(The original article was written 6 months ago)
The latest ride-hauling apps like Lyft or Uber are not coming to B.C. any time soon apparently, as the provincial NDP government has again, delayed the launch of the ridesharing services, in something that looks like another win for local taxi companies.
During a thursday morning, the Transportation Minister Claire Trevena said that the ride-sharing services won’t be available in B.C. until late 2019, which means at least another whole year to wait for residents.
This change just comes right after the government had received a new technical report from Dan Hara, whom is a transportation expert. The report had also made a number of recommendations, like decreasing the taxi fleets by 15% right away all throughout the province, or 300 cabs in the Lower Mainland and 200 more throughout the rest of B.C.
“We currently know that people are quite frustrated and have been waiting for too long”, Trevena said, while adding “it is important that we get this right”.
This year, a whole new legislation was also pressed by CTV journalist Mi-Jung Lee on whether she could actually guarantee the late 2019 date for the ride-sharing services in B.C., though the Minister couldn’t answer this question. She just reiterated the government’s own plan to take it’s time to make sure safety for both drivers and passengers.
Taxi App’s Rejected by Hara Report
In a completely new effort to keep the ride-sharing companies like Uber and Lyft out of B.C., the Vancouver Taxi Association has struck a new tentative agreement with wealthy Surrey businessman Monty Sikka to create a ride-for-hire app called “Kater”, with 20% of the profits remaining with Taxi firms.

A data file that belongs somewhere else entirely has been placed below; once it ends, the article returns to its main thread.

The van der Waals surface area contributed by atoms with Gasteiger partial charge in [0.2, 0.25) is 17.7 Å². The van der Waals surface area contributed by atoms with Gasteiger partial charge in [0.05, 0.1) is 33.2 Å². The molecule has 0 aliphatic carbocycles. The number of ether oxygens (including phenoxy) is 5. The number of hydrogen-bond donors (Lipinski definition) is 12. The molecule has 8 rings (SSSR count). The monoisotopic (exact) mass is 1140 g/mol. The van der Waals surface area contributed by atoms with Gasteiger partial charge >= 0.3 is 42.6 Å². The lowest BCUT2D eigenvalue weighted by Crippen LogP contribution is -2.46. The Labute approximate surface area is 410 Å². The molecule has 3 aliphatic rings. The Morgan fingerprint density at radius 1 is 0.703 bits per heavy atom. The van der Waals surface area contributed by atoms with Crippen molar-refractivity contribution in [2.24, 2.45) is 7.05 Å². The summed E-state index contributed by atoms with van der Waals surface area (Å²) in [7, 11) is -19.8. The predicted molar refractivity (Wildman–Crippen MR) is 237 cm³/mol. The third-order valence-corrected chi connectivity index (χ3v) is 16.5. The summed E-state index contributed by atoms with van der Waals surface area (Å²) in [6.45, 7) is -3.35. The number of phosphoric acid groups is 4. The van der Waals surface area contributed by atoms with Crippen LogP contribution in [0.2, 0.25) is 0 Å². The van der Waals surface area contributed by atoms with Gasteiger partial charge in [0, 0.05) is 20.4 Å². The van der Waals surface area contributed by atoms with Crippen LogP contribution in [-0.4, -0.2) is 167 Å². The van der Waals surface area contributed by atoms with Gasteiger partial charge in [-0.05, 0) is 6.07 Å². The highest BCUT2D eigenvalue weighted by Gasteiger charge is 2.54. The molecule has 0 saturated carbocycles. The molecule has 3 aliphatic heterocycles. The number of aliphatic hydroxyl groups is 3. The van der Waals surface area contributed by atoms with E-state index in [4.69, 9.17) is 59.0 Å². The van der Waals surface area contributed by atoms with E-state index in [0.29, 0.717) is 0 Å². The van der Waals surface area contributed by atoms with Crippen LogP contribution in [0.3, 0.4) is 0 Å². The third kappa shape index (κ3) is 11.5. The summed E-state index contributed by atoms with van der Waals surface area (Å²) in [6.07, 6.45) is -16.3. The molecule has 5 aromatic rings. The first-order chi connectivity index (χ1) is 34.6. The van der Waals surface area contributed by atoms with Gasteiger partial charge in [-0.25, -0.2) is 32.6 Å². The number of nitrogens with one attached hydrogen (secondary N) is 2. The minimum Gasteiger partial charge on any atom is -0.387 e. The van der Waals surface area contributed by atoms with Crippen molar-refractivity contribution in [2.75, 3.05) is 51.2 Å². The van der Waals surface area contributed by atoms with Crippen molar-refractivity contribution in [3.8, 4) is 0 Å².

Though this plan was ultimately rejected by the province, as per recommendations by Hara.
The details were outlined in a three-age “letter of intent”, which calls for the licensing of 200 “Kater Cabs” which would operate like Uber vehicles.
According to this new agreement, the rates charged by Kater Cabs would be the same rates charged by the VTA cabs. Carolyn Bauer, head of the taxi association, has also confirmed the tentative deal and also noted that the taxi industry is asking the government to approve the Kater app. “Ride-sharing is a need for the province of B.C.”, she said.
Though, a coalition supporting Uber and Lyft has reacted angrily to this idea.
“It would of course be deeply concerning if any government was actually considering a proposal for a taxi ride-sharing monopoly”, said Ian Tostenson, the president of Ride-sharing Now for B.C. “Backroom deals in between the taxi industry and also a politically connected company won’t really do anything for the British Columbians demanding new transportation options”.
B.C. is the last major jurisdiction in North America where ride-sharing services are still illegal.
The ruling by the NDP party also promised during their election campaign to bring ride-sharing apps to B.C. by the end of 2017. That promise was of course broken, while earlier this year, the government had suggested the ride-sharing could be released sometime in 2018. With the latest update from the Transportation Minister, residents will of course have to wait until late 2019 to see Uber or Lyft to show up, though there are no guarantees of this of course.
via iPhone In Canada